Wednesday, June 28, 2017

Book Review: 'The Influence Machine: The U.S. Chamber of Commerce and the Corporate Capture of American Life' by Alyssa Katz

The Influence Machine: The U.S. Chamber of Commerce and the Corporate Capture of American Life

By Alyssa Katz

Review by David Wineberg

The twin tactics of fear and secrecy are the success of the US Chamber of Commerce. Threatening elected officials with massive attack ad campaigns keeps them in line – the Republican line. Offering ironclad secrecy to firms with an agenda is immensely profitable. The chamber has morphed from representing business large and small to representing itself. It is the lobby with the biggest war chest, the most tentacles (worldwide according to Katz) and the most obnoxious tactics.

The chamber (in the person of its leader Tom Donohue, who is entirely responsible for this makeover,) goes on witch hunts in elections, in regulation, in the judiciary – anywhere that money can stymie change. It loves to exaggerate. Every little change in regulations will lead to “collapse” – one of its favorite words. Minor adjustments in regulations will lead to $100 billion or even a trillion dollars in damage to business. It exaggerates membership numbers to frighten the regulators, exaggerates funding to frighten opposition candidates, and exaggerates potential effects with unsubstantiated claims. The exaggeration is so blatant and farfetched, it is a wonder anyone in Washington listens to them at all. Except of course, for the fear factor, which gives everyone there a blind eye to the chamber’s remonstrations. It sees its main enemies as trial lawyers, unions, and “extreme environmentalists”, Donohue said in 1997. To put it in perspective, even the Reagan Administration thought the chamber extreme.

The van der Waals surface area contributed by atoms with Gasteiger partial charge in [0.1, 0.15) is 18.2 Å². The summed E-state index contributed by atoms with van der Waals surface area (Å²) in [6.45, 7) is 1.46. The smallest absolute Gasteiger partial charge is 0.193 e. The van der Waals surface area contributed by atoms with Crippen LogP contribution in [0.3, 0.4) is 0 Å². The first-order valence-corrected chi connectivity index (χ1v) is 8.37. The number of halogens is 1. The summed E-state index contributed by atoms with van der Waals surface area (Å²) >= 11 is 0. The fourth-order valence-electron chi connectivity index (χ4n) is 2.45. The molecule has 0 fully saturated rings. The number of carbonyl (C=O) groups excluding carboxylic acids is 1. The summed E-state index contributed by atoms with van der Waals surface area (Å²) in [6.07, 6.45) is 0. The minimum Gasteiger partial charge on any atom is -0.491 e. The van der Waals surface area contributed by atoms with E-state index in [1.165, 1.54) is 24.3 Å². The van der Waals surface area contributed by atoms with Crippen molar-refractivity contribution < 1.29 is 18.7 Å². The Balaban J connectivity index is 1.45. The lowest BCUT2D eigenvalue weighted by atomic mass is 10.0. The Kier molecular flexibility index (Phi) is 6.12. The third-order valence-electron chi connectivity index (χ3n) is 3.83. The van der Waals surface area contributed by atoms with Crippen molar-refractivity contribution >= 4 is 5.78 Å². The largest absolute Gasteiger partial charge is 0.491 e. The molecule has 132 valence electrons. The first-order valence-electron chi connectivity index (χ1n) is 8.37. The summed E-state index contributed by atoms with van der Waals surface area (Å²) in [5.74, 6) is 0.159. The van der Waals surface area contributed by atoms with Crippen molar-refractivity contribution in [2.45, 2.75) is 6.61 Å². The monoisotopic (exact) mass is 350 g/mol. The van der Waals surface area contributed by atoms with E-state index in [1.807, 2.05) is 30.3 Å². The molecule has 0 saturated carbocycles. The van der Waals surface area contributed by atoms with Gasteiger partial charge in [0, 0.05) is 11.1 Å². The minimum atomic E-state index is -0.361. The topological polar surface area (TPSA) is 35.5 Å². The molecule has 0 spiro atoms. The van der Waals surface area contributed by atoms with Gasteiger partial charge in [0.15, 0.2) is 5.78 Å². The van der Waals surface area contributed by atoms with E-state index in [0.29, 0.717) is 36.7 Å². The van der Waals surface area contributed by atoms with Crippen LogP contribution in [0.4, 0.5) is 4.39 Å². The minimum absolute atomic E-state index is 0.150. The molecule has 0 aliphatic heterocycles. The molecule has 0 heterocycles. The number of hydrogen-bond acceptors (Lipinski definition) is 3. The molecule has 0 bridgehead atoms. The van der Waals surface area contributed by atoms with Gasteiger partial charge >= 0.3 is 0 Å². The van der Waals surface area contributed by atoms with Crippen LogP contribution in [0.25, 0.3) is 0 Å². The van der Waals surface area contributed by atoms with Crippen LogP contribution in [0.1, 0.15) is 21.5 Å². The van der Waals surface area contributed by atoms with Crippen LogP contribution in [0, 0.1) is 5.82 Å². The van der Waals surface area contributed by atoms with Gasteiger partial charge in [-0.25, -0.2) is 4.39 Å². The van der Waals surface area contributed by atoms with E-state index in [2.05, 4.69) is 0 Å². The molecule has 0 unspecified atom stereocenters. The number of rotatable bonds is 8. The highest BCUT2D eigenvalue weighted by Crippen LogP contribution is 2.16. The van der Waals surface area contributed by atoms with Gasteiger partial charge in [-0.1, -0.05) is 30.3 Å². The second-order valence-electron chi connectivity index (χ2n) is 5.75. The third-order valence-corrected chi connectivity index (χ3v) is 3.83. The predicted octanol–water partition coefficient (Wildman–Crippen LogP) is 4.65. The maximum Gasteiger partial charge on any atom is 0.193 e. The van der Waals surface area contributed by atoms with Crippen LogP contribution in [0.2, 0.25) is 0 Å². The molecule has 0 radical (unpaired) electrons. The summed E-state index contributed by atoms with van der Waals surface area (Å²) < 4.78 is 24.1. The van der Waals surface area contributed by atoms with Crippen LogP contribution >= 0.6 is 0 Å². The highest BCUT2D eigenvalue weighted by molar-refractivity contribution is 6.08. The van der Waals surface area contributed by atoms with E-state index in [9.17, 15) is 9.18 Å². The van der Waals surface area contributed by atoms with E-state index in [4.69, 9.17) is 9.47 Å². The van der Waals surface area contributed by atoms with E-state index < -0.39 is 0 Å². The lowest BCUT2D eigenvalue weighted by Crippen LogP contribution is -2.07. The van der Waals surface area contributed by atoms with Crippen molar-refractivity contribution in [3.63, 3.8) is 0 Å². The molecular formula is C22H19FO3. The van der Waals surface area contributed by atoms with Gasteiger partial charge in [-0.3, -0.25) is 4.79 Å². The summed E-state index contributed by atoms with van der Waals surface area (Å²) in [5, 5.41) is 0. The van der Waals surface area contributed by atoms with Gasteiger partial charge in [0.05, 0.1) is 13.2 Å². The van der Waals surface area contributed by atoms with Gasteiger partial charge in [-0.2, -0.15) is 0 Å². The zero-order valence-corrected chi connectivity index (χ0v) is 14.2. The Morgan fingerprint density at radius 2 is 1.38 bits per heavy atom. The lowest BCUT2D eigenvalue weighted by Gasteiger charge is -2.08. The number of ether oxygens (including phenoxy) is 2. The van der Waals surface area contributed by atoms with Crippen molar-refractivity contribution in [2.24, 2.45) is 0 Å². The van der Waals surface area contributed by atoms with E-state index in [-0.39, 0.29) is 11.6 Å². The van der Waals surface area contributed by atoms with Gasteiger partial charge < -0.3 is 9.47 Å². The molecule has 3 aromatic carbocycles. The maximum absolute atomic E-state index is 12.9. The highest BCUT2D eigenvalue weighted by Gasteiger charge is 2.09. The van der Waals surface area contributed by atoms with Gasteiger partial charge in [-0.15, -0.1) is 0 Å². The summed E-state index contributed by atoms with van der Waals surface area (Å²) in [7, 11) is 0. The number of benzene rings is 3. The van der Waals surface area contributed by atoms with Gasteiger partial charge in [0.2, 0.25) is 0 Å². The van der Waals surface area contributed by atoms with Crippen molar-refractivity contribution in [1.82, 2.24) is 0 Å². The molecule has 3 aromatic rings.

When all else fails, it sues. It is forever suing the federal government, over every move and regulation it wants to implement. It will sue over the interpretation of a comma. Judges get impatient and often throw the cases out, so the chamber goes after judges at election time, dumping enormous piles of money on otherwise quiet campaigns. Lies and innuendo promoting fear are its standard formula.

The book is very one-sided. Katz’s position and conclusion are clear from the outset. It is a very broad, topline history, without much depth and no discoveries. I don’t think there is anything here that hasn’t already been reported somewhere else. You would be hardpressed to point to anything positive by the US Chamber in the past 20 years from this book.

The irony is that the US Chamber is in the best position to play one party off against the other and score victory after victory for the business climate nationwide. Instead, it takes an entirely (Republican) political stance, limiting its own possibilities, alienating local chambers and damaging its own credibility. And in the process, hurting Americans in all walks of life on behalf of giant polluters and labor abusers and poisoners.

“We’re stuck with these insane loonies who will just block anything.” - John Parsons, MIT

Editor's note: This review has been published with the permission of David Wineberg. Like what you read? Subscribe to the SFRB's free daily email notice so you can be up-to-date on our latest articles. Scroll up this page to the sign-up field on your right. 

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